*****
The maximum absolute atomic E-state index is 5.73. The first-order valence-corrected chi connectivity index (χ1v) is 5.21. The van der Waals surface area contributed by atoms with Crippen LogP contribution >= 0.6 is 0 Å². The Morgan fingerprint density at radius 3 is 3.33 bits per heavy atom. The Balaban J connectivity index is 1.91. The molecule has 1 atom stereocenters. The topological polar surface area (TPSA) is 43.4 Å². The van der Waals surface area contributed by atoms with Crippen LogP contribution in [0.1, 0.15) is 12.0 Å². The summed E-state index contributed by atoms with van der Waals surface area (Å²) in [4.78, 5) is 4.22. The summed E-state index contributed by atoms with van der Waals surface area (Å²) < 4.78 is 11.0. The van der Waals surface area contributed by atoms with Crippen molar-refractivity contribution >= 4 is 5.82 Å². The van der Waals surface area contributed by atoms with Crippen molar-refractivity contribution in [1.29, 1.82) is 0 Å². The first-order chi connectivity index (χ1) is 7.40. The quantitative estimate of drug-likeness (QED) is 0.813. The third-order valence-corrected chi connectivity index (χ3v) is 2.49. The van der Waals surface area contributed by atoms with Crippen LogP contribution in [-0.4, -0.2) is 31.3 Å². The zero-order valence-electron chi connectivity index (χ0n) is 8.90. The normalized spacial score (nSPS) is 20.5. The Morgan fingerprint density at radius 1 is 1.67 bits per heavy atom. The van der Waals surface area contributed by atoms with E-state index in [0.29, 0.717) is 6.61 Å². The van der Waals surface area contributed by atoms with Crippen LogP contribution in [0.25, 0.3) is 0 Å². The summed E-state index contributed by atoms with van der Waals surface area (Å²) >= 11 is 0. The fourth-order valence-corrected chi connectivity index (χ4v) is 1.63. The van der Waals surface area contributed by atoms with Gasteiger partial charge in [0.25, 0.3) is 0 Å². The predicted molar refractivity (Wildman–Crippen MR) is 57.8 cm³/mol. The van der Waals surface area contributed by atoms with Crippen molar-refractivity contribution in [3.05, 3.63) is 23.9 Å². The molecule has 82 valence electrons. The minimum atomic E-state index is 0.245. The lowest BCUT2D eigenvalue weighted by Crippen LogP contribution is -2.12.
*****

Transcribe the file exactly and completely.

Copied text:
The maximum absolute atomic E-state index is 5.73. The first-order valence-corrected chi connectivity index (χ1v) is 5.21. The van der Waals surface area contributed by atoms with Crippen LogP contribution >= 0.6 is 0 Å². The Morgan fingerprint density at radius 3 is 3.33 bits per heavy atom. The Balaban J connectivity index is 1.91. The molecule has 1 atom stereocenters. The topological polar surface area (TPSA) is 43.4 Å². The van der Waals surface area contributed by atoms with Crippen LogP contribution in [0.1, 0.15) is 12.0 Å². The summed E-state index contributed by atoms with van der Waals surface area (Å²) in [4.78, 5) is 4.22. The summed E-state index contributed by atoms with van der Waals surface area (Å²) < 4.78 is 11.0. The van der Waals surface area contributed by atoms with Crippen molar-refractivity contribution >= 4 is 5.82 Å². The van der Waals surface area contributed by atoms with Crippen molar-refractivity contribution in [1.29, 1.82) is 0 Å². The first-order chi connectivity index (χ1) is 7.40. The quantitative estimate of drug-likeness (QED) is 0.813. The third-order valence-corrected chi connectivity index (χ3v) is 2.49. The van der Waals surface area contributed by atoms with Crippen LogP contribution in [-0.4, -0.2) is 31.3 Å². The zero-order valence-electron chi connectivity index (χ0n) is 8.90. The normalized spacial score (nSPS) is 20.5. The Morgan fingerprint density at radius 1 is 1.67 bits per heavy atom. The van der Waals surface area contributed by atoms with E-state index in [0.29, 0.717) is 6.61 Å². The van der Waals surface area contributed by atoms with Crippen LogP contribution in [0.25, 0.3) is 0 Å². The summed E-state index contributed by atoms with van der Waals surface area (Å²) >= 11 is 0. The fourth-order valence-corrected chi connectivity index (χ4v) is 1.63. The van der Waals surface area contributed by atoms with Gasteiger partial charge in [0.25, 0.3) is 0 Å². The predicted molar refractivity (Wildman–Crippen MR) is 57.8 cm³/mol. The van der Waals surface area contributed by atoms with Crippen molar-refractivity contribution in [3.05, 3.63) is 23.9 Å². The molecule has 82 valence electrons. The minimum atomic E-state index is 0.245. The lowest BCUT2D eigenvalue weighted by Crippen LogP contribution is -2.12.